(1) Surety company no longer acceptable. The proprietor must file a superseding bond if the surety on the proprietor's current bond becomes insolvent or if the surety is removed from the list of approved sureties in Treasury Department Circular 570 (see §19.153). TTB may also require the filing of a superseding bond if any other contingency affecting the validity or efficiency of the bond arises.

(2) Change of control. An executor, administrator, assignee, receiver, trustee, or other person acting in a fiduciary capacity, continuing or liquidating the business of the principal on a bond, must either provide TTB with a superseding bond, or obtain consent from the surety on each existing bond when assuming control of the business.

(3) Termination of bond by surety. If the surety applies to terminate a bond under §19.171, and the proprietor wishes to continue the activity covered by the bond, the proprietor must file a superseding bond that becomes effective on or before the termination date of the existing bond. The superseding bond must show both its execution date and its effective date.

(b) New bonds for existing proprietors—(1) General. Subject to paragraph (b)(2) of this section, if an existing proprietor has not furnished a bond or bonds covering operations and withdrawals of distilled spirits for nonindustrial use because the proprietor was exempt from bond requirements under §19.151(d), the proprietor must furnish a bond or bonds as provided in this subpart beginning in any portion of a calendar year following the first date on which the aggregate amount of tax due from the proprietor during the calendar year exceeds $50,000. When furnishing the bond or bonds, the proprietor must also file an amendment to TTB F 5110.41, Registration of Distilled Spirits Plant, as provided in §19.136 to change the proprietor's bond status.

(2) Grace period for bonds covering operations. An existing proprietor who must furnish an operations bond as provided in paragraph (b)(1) of this section will be treated as having furnished the required bond if the proprietor submits the bond on TTB F 5110.56 no later than 30 days following the first date on which the aggregate amount of tax due from the proprietor during the relevant calendar year exceeds $50,000. The proprietor will be treated as having furnished the required operations bond for purposes of this paragraph until TTB approves or disapproves the bond.

(3) Bonds covering withdrawals. Paragraph (b)(2) of this section does not apply to withdrawal bonds. If an existing proprietor must furnish a withdrawal bond as provided in paragraph (b)(1) of this section, the proprietor may not withdraw distilled spirits from the bonded premises on a tax deferred basis until TTB approves the withdrawal bond.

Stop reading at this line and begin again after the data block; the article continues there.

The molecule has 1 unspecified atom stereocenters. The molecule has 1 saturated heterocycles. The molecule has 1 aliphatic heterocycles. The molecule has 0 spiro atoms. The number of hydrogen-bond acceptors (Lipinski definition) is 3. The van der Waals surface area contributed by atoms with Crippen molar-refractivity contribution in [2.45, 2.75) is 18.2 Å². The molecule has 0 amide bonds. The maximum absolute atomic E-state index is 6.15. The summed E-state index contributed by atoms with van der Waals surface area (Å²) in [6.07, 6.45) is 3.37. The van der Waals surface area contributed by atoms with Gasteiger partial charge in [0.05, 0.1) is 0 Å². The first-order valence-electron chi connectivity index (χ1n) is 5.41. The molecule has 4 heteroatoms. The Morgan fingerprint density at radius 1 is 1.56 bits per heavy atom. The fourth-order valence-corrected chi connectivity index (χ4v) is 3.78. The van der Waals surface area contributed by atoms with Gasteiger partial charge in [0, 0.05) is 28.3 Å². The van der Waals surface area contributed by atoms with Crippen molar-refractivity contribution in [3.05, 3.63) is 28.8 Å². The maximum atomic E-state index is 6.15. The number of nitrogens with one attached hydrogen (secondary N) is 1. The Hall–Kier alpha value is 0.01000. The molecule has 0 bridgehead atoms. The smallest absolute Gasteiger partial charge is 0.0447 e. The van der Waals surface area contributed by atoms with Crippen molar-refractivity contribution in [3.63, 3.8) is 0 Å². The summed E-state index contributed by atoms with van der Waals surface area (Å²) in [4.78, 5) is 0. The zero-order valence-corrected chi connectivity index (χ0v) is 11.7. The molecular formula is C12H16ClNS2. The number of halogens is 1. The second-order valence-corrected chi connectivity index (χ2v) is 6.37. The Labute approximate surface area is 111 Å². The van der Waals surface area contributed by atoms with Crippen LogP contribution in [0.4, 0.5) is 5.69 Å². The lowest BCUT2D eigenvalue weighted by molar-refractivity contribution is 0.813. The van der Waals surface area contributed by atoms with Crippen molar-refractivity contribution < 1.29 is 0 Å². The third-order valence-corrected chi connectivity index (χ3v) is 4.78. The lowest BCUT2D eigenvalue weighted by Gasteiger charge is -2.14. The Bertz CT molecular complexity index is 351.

(26 U.S.C. 5173, 5175, 5176, 5551)

[T.D. TTB-92, 76 FR 9090, Feb. 16, 2011, as amended by T.D. TTB-146, 82 FR 1121, Jan. 4, 2017]

§19.169   Effect of failure to furnish a superseding bond or a new bond.

(a) Operations bond. Except as provided in §19.151(d), a person may not operate a distilled spirits plant without an operations bond. A person who does not submit an acceptable superseding operations bond when required to do so under §19.168(a) must immediately discontinue the activities to which the lapsed bond coverage relates upon lapse of the existing bond coverage. If a proprietor must furnish an operations bond under §19.168(b)(1) and does not submit an operations bond within the time prescribed in §19.168(b)(2), the proprietor must immediately discontinue the activities required to be covered by the operations bond.

(b) Withdrawal bond. Except as provided in §19.151(d), a person may not defer payment of taxes on spirits withdrawn from a distilled spirits plant upon determination of tax without a withdrawal bond. If a person is required to submit a new or superseding withdrawal bond under §19.168, the person must submit the bond in accordance with that section. A person who does not submit and receive approval of an acceptable withdrawal bond when required to do so under §19.168 may not withdraw distilled spirits from the bonded premises on a deferred basis. Upon lapse of the existing bond coverage, or upon the date a new bond is required under §19.168(b), the person must pay the tax at the time of withdrawal, except in the case of distilled spirits withdrawn free of tax or withdrawn without payment of tax under 26 U.S.C. 5214 or withdrawn exempt from tax under 26 U.S.C. 7510.

(c) Unit bond. A person who does not provide an acceptable superseding unit bond when required to do so under §19.168 must immediately discontinue the business or distilled spirits operations to which the lapsed bond coverage relates. Upon lapse of the existing bond coverage the person must also pay the tax at the time of withdrawal, except in the case of distilled spirits withdrawn free of tax or withdrawn without payment of tax under 26 U.S.C. 5214 or withdrawn exempt from tax under 26 U.S.C. 7510.

(26 U.S.C. 5173, 5175, 5176)

[T.D. TTB-92, 76 FR 9090, Feb. 16, 2011, as amended by T.D. TTB-146, 82 FR 1121, Jan. 4, 2017]

§19.170   Termination of bonds.

Liability under operations bonds, withdrawal bonds, and unit bonds may be terminated for future withdrawals, future production, or future deposits as set forth below:

(a) On application by the surety. A surety may terminate a bond by filing a notice as provided in §19.171;

(b) By replacement of the bond. A principal may terminate an existing bond by replacing it with a superseding bond approved by TTB;